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Remaining Positive about Ourselves and Our Lives

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“The Good Life is a Process…Not a State of Being.” –Carl Rogers

Are the demands of seasonal social gatherings and family getting you down? Are financial pressures or employment piquing your positive perspective? Does it feel like chaos and worry are taking over your life?

The practice of Positive Psychology holds the belief that people want to lead meaningful and fulfilling lives. This area of study focuses on the strengths that enable individuals to thrive, which result in enhanced experiences of love, work, and play — those elements that can be lost in worry and apprehension.

Try the following four positive psychology exercises during these stressful times. The exercises, of course, carry the most benefit when practiced regularly. Why not start now?

1. Write a Self-Compassion Letter

Self-compassion means that you treat yourself with care and concern when confronted with your own mistakes, failures, or shortcomings. If we can incorporate the following three elements into the letter, we are in fact building self-compassion:

  • Self-kindness invites gentleness and understanding to ourselves, minimizing our inner critic and judge
  • Sense of common humanity speaks to our connection with others who have had a similar experience by trying not to feel alone and isolated in our challenge
  • Mindfulness asks us to balance our response to an experience with an effort not to minimize or exaggerate its consequence

Write in your letter about how this experience made you feel. Identify those thoughts, images or emotions that surfaced. Then imagine that someone who unconditionally loves and accepts you is talking to you about your strengths, accomplishments, and opportunity for growth through this experience. Once you imagine this interaction, write a letter to yourself from their perspective about the initial experience.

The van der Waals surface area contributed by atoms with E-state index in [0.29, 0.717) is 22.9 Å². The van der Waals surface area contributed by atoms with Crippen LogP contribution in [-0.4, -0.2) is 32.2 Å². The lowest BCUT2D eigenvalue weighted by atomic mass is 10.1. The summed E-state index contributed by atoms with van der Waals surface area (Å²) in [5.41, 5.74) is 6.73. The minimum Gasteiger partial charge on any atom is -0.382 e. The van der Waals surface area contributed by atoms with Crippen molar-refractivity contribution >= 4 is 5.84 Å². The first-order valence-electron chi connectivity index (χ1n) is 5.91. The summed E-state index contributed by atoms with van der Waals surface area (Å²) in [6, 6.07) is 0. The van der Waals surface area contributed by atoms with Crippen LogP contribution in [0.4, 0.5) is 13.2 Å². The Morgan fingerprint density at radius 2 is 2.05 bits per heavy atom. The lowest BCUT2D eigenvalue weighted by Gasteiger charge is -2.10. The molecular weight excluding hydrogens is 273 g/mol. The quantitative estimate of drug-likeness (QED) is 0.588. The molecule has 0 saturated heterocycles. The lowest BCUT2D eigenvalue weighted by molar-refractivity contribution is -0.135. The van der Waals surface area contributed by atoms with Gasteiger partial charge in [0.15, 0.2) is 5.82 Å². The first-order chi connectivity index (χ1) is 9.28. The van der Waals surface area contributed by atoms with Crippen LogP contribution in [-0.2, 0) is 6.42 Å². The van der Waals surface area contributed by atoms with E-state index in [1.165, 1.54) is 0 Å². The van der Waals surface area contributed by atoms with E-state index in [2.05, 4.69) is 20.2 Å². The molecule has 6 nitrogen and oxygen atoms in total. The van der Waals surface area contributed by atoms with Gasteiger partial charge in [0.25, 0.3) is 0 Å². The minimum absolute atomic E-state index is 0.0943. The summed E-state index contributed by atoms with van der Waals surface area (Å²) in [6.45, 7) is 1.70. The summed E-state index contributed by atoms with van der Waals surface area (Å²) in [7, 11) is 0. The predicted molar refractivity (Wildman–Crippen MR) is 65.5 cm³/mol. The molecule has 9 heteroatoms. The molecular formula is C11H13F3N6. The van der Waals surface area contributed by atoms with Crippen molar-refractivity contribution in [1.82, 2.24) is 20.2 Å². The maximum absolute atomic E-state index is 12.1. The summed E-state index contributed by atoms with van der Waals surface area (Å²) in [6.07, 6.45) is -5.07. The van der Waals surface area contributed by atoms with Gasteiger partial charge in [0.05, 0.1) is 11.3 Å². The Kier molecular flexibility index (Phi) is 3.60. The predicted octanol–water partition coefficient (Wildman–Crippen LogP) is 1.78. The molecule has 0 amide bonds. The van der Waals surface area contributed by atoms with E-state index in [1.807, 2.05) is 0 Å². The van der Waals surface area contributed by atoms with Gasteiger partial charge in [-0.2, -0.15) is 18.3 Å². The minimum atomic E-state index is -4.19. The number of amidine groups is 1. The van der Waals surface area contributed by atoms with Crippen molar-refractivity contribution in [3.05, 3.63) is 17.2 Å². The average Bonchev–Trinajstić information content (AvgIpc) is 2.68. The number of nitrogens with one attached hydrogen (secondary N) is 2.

2. Take a Daily Vacation

Research shows that the frequency of positive emotions and feelings is a strong predictor of overall happiness. Makes sense, right? Keep in mind that frequency outweighs intensity, meaning that genuinely smiling at someone regularly and receiving a smile back is a better predictor than infrequent “over-the-top” outings with your friends. Frequency.

Every day, begin to practice “taking a daily vacation” [remember frequency]. The daily vacation does not need to be elaborate, like a dream trip to Bora Bora [remember, intensity is not a predictor]. Pick something you enjoy doing like walking on the beach, getting a massage, watching a sunset, or the smell of a coffee shop. Set aside some time. [I like mornings to start my day…find your favorite time.] The type of daily vacation can be “in vivo,” meaning actual, or done in a meditation or visualization.

  • During the vacation try to be present by truly experiencing what is happening